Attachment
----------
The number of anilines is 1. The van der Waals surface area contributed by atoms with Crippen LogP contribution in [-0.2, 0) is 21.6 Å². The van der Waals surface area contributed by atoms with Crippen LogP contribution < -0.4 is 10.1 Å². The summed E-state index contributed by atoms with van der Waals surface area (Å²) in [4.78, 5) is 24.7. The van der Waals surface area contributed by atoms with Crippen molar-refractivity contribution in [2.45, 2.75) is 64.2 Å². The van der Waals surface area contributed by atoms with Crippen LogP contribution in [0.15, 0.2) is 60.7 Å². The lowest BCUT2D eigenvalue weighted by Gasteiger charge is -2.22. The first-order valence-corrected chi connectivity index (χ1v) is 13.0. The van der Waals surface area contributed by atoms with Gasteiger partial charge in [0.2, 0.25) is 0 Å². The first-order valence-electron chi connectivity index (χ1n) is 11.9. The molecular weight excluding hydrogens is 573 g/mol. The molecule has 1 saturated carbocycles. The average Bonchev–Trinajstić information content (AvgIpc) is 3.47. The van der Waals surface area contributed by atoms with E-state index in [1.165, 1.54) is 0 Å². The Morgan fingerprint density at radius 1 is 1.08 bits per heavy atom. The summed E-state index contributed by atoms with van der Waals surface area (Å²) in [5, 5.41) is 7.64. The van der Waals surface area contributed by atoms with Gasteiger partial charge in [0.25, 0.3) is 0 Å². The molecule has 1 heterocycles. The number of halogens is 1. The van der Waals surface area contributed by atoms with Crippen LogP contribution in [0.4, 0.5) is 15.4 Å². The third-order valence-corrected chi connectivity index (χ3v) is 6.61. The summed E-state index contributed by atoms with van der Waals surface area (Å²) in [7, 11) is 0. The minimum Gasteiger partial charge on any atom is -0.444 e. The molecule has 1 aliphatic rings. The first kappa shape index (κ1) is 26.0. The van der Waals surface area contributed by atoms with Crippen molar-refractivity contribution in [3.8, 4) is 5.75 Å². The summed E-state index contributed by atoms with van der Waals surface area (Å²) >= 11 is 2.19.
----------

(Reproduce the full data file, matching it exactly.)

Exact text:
The number of anilines is 1. The van der Waals surface area contributed by atoms with Crippen LogP contribution in [-0.2, 0) is 21.6 Å². The van der Waals surface area contributed by atoms with Crippen LogP contribution < -0.4 is 10.1 Å². The summed E-state index contributed by atoms with van der Waals surface area (Å²) in [4.78, 5) is 24.7. The van der Waals surface area contributed by atoms with Crippen molar-refractivity contribution in [2.45, 2.75) is 64.2 Å². The van der Waals surface area contributed by atoms with Crippen LogP contribution in [0.15, 0.2) is 60.7 Å². The lowest BCUT2D eigenvalue weighted by Gasteiger charge is -2.22. The first-order valence-corrected chi connectivity index (χ1v) is 13.0. The van der Waals surface area contributed by atoms with Gasteiger partial charge in [0.2, 0.25) is 0 Å². The first-order valence-electron chi connectivity index (χ1n) is 11.9. The molecular weight excluding hydrogens is 573 g/mol. The molecule has 1 saturated carbocycles. The average Bonchev–Trinajstić information content (AvgIpc) is 3.47. The van der Waals surface area contributed by atoms with E-state index in [1.165, 1.54) is 0 Å². The Morgan fingerprint density at radius 1 is 1.08 bits per heavy atom. The summed E-state index contributed by atoms with van der Waals surface area (Å²) in [5, 5.41) is 7.64. The van der Waals surface area contributed by atoms with Gasteiger partial charge in [0.25, 0.3) is 0 Å². The molecule has 1 heterocycles. The number of halogens is 1. The van der Waals surface area contributed by atoms with Crippen LogP contribution in [0.4, 0.5) is 15.4 Å². The third-order valence-corrected chi connectivity index (χ3v) is 6.61. The summed E-state index contributed by atoms with van der Waals surface area (Å²) in [7, 11) is 0. The minimum Gasteiger partial charge on any atom is -0.444 e. The molecule has 1 aliphatic rings. The first kappa shape index (κ1) is 26.0. The van der Waals surface area contributed by atoms with Crippen molar-refractivity contribution in [3.8, 4) is 5.75 Å². The summed E-state index contributed by atoms with van der Waals surface area (Å²) >= 11 is 2.19.